Wednesday, October 30, 2019 - 4:00pm to 4:30pm
Event Calendar Category
LIDS & Stats Tea
Building and Room Number
Consider the setting where there are N units and I interventions (i.e., treatments) of interest. The aim is to find the best-personalized intervention for each unit. When the units are homogenous, the randomized control trial (RCT) framework (i.e., dividing the N units into I subgroups of size N/I and measuring the average treatment effect across all I subgroups) remains the “gold standard”. In many settings, however, units are heterogeneous. As a result, a single RCT does not suffice for prescribing personalized recommendations. Instead, one needs to, in principle, perform N X I experiments to provide personalized treatments. Unfortunately, attempting all I interventions on each unit is unlikely to ever be feasible in practice. To that end, we propose a method, “Multi-Action, Multi-Dimensional, Robust Synthetic Control” (MA-mRSC), where we perform 2N experiments (instead of N experiments as in an RCT), yet enjoy the information gain of having performed all N X I experiments simultaneously. MA-mRSC extends the widely used synthetic control framework, originally used to measure treatment effects when RCTs are not feasible. In doing so, the MA-mRSC method solves an important open problem in the synthetic control literature of creating effective synthetic controls when there are multiple interventions of interest. Theoretically, we prove the soundness of our algorithm under a generalized factor model (i.e., a latent variable model), and provide finite-sample guarantees for the post-intervention prediction error of MA-mRSC across all interventions and metrics of interest. Experimentally, we verify the efficacy of our algorithm on (i) a large development economics study, which aims to measure the treatment effects of 20 different interventions on immunization rates across 1302 villages in Haryana, India; (ii) a large web-based fantasy sports company doing A/B testing to increase customer engagement. We also provide a data-driven diagnostic tool to verify the set of interventions and metrics for which our framework will provide accurate post-intervention predictions.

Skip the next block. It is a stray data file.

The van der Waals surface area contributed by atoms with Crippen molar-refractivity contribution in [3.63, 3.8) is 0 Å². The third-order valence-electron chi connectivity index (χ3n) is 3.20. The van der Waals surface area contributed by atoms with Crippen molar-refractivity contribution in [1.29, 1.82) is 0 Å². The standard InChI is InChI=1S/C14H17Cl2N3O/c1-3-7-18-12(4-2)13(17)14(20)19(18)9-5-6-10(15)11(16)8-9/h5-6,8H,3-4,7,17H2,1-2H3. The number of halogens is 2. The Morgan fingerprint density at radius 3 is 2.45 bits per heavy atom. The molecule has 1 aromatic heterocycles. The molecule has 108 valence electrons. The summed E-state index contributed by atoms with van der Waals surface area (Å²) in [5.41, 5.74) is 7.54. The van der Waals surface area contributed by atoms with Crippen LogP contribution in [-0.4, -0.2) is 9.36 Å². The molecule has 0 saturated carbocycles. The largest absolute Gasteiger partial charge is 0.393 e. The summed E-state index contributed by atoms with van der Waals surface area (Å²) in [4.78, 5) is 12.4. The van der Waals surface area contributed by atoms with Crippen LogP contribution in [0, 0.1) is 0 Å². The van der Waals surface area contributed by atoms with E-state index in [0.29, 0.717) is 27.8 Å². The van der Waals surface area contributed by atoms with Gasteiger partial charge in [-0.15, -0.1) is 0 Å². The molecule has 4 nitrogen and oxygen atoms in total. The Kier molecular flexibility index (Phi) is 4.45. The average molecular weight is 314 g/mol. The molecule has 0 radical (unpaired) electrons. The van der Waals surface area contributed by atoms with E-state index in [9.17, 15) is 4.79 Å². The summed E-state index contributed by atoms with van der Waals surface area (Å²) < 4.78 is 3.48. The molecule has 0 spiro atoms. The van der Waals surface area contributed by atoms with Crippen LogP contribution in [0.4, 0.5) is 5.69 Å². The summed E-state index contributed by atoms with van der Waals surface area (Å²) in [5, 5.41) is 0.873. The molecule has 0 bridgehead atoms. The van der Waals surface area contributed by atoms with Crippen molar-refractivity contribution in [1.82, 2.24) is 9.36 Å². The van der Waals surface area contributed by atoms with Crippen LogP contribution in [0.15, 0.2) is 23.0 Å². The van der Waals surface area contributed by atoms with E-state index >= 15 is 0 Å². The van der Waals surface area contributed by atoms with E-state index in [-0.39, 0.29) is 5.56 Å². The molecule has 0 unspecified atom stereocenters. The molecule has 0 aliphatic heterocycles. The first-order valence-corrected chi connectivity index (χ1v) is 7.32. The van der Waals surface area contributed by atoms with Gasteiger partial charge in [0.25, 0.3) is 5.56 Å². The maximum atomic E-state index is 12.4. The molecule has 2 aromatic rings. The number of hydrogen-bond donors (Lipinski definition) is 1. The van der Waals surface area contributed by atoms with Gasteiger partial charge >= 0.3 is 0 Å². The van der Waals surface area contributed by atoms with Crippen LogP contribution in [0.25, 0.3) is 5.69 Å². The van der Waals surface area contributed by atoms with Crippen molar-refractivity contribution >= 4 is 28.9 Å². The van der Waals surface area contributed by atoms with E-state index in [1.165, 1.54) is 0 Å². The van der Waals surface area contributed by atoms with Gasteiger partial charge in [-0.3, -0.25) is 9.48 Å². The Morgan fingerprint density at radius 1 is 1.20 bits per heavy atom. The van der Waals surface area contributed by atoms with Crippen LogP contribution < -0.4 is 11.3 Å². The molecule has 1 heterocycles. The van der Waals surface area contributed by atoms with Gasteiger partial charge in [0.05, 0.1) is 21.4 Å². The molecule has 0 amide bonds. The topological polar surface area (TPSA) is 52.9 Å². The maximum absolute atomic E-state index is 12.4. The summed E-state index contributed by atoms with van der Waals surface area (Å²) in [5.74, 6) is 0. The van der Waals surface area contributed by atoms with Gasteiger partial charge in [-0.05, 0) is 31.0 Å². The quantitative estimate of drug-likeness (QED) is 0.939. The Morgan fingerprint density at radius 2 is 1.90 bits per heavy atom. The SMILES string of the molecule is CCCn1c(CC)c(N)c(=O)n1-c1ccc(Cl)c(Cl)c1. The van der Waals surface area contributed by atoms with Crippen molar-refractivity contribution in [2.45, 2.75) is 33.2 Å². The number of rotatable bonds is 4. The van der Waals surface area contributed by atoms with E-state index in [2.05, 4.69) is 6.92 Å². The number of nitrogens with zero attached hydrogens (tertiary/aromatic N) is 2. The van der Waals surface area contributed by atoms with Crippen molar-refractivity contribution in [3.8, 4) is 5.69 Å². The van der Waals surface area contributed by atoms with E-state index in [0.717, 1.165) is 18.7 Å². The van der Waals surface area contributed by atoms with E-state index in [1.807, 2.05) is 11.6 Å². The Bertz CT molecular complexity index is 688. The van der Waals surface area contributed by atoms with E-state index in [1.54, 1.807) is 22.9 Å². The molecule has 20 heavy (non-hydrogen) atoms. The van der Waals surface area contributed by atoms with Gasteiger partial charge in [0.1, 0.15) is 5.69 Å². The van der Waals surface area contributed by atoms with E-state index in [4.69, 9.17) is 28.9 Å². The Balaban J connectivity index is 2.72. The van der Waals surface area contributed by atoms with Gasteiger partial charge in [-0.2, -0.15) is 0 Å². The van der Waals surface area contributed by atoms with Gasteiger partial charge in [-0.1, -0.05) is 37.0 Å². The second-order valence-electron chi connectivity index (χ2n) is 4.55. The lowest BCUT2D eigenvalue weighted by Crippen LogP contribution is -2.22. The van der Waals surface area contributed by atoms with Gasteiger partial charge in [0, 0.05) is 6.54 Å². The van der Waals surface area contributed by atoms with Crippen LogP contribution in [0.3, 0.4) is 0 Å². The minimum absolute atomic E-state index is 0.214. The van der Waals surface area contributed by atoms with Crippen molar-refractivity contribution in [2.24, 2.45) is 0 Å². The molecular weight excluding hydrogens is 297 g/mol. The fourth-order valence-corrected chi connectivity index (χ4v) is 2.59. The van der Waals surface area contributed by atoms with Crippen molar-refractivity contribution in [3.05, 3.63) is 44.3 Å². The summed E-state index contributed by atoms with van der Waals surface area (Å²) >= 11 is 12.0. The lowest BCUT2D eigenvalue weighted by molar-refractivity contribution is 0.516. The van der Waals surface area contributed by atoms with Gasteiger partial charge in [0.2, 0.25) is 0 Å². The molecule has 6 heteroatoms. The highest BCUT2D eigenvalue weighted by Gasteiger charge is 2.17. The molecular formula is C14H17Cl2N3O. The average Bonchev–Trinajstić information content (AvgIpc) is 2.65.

Anish Agarwal is a PhD student in EECS at MIT co-advised by Munther Dahleh and Devavrat Shah. His research interests are in high-dimensional statistics and mechanism design.